The Faces of Purplepatch
At purplepatch, our quest is personal excellence and development, whatever the level of athlete. The common thread that ties our community together is the goal for personal development and performance improvement in sport and life.
The Faces of Purplepatch athlete case study series highlights athletes that achieved personal breakthroughs and have lessons for all of us related to season planning, training and tactical approaches to help every purplepatch athlete improve.
It’s all about the journey.
Sue Rubens, Minneapolis.
Athlete Challenge: The IRONMAN on limited running.
Profile: When Sue joined purplepatch in the early summer 2016 she made a confession. She had never raced an IRONMAN in absence of injury. With 12 weeks to go before IRONMAN Wisconsin, a race she hoped to qualify to the Hawaii IRONMAN, she arrived to purplepatch carrying another injury limitation. This time the injury was a hamstring issue that made running near impossible, and certainly not a reality without pain. Sue joined with two goals, navigate through the IRONMAN coming up, then longer-term evolution toward healthy racing.
The Coaching: The immediate need was the set the framework of approach for Sue. We had two paths, with the first being about simple ‘intervention’ to get ready for her IRONMAN. Following this, the goal was complete athlete evolution. In reviewing her previous training methods and supporting habits, it was clear that Sue was in a cycle of injury failure, likely caused by a mix of bad luck, poor habits and a training plan that didn’t allow enough recuperation or adaptations. There were several big picture areas of focus including nutrition, fueling, strength and conditioning, training execution, season breaks and form. A lot to evolve, all to an already successful and accomplished amateur athlete. The question was what to change ‘now’, in the weeks toward her IRONMAN. It is impossible to change everything, so we had to advise carefully, and create a path that would set up for success. We also needed to get buy in from Sue. Massive changes in approach, to a seemingly successful athlete, is not an easy process to go through. We did know that Sue was tough, with her instinct to simply train through the pain until IRONMAN, then think about the fix following.
The intervention: In the end we focused on the very basic elements, then supported with an unconventional training plan to get ready. We knew that we could leverage Sue’s rich background in the sport, and could likely achieve athlete buy-in with some of the very simple interventions. We were lucky that Sue was able to ride and swim without limitation, so could utilize that cross pollination effect of these two disciplines. We also understood her legs were strong and resilient from the years of running already completed. We decided to solely focus on swim and bike, with the only running training being completed in a mix of aqua-jogging and elliptical training. Rather than discuss this in terms of ‘removing running’, we wanted the focus on building the strength and resilience in swimming and riding. This was the opportunity, to get swim-bike strong, while not experiencing the muscular damage of running training.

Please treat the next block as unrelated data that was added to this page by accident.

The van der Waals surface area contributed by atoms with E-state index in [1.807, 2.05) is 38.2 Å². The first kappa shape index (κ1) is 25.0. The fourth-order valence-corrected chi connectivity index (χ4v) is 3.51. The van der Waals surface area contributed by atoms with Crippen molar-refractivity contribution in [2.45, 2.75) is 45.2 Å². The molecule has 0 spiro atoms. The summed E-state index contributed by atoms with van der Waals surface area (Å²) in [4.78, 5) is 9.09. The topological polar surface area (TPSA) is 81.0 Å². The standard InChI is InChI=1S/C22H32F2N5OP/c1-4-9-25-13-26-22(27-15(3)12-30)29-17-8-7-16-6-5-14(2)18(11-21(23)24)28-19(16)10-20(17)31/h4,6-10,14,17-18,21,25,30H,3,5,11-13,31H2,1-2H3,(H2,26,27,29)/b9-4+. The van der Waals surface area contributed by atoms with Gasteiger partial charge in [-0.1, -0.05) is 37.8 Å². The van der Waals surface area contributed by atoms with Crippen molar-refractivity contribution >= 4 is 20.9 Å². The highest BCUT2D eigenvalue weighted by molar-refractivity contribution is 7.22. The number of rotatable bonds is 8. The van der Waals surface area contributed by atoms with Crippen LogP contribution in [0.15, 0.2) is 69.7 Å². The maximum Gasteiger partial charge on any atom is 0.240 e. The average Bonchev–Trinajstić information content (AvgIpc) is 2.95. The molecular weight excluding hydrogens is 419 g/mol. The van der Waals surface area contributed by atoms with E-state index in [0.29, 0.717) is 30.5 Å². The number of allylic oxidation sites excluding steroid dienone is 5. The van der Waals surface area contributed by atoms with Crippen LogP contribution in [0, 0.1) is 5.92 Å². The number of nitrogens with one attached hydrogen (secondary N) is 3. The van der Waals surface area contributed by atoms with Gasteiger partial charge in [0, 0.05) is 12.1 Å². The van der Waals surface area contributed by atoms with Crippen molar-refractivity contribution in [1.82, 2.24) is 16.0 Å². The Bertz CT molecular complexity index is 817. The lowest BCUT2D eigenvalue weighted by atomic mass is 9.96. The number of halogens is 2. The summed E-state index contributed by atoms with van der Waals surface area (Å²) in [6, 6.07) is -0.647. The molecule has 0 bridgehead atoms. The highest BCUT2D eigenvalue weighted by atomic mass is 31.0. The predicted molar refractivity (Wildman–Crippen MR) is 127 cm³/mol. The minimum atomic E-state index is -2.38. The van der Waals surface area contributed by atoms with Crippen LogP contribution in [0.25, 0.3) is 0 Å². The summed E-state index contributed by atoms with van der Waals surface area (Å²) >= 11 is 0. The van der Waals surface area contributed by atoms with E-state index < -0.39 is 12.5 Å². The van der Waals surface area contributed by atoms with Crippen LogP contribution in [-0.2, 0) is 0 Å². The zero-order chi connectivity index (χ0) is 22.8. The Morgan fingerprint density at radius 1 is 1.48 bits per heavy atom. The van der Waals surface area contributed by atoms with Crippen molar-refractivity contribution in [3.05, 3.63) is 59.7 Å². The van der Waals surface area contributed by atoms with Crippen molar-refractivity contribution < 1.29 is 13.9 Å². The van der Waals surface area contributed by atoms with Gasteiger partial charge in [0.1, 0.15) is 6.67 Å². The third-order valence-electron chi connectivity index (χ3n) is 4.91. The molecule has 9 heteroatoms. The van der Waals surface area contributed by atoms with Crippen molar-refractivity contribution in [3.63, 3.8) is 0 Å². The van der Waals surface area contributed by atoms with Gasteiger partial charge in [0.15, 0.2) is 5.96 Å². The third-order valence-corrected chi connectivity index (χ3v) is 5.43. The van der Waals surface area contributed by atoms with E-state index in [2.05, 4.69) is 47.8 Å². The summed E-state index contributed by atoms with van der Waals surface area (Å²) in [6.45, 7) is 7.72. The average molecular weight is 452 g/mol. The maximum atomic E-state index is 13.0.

In support of the training, we only made two other basic, but important, evolutions. The first focused on post-training fueling, the other was that we designated at least two training days each week which had a primary focus of rejuvenation, not training stress. Labeling these days with purpose and goals allowed a specific goal, and helped the ambitious athlete to ‘follow orders’.
The results: With next to no running for a couple of months into the event, Sue arrived to IRONMAN Wisconsin feeling very fresh, stronger on the swim and bike, but with questions about how her run performance would be. Wouldn’t you have the same fears if you hadn’t run for several weeks? In setting up her race, we asked Sue to approach race day as though her preparation and training had been perfect. No changes to the pacing of focus. We also ashed her to give herself permission to fail. NO expectations are not the same as LOW expectations, and there is an undeniable ‘unknowable’ of how her body would react to running 26.2 miles following next to no running. The key was to not judge herself prior to, or during, the actual event. A complete commitment to the process, and only judging the performance once the race was complete. Mini-tasks were established through the race, and Sue was to focus on execution, not on the result.
On race day proper Sue executed with a flawless execution and mindset. She understood that we couldn’t say that her body would be fine, no one knew, but she also understand she was tough and fit. By the end of the race, Sue was standing on the podium and booking flights to the Hawaii IRONMAN, with qualification secured. A wonderful story of race performance via unconventional training approach that leveraged what the athlete could bring to the table, instead of focusing on what they couldn’t do.
For the next phase of Sue’s performance evolution she needs to evolve her habits and daily training approach. This will be tough since it involves Sue revising many pieces of her approach that had been successful previously, but in the end were detrimental. We believe strength training will need to bubble up in importance, training success will no longer be based on miles and hours.
We know that Sue can do it.
Enjoy the journey.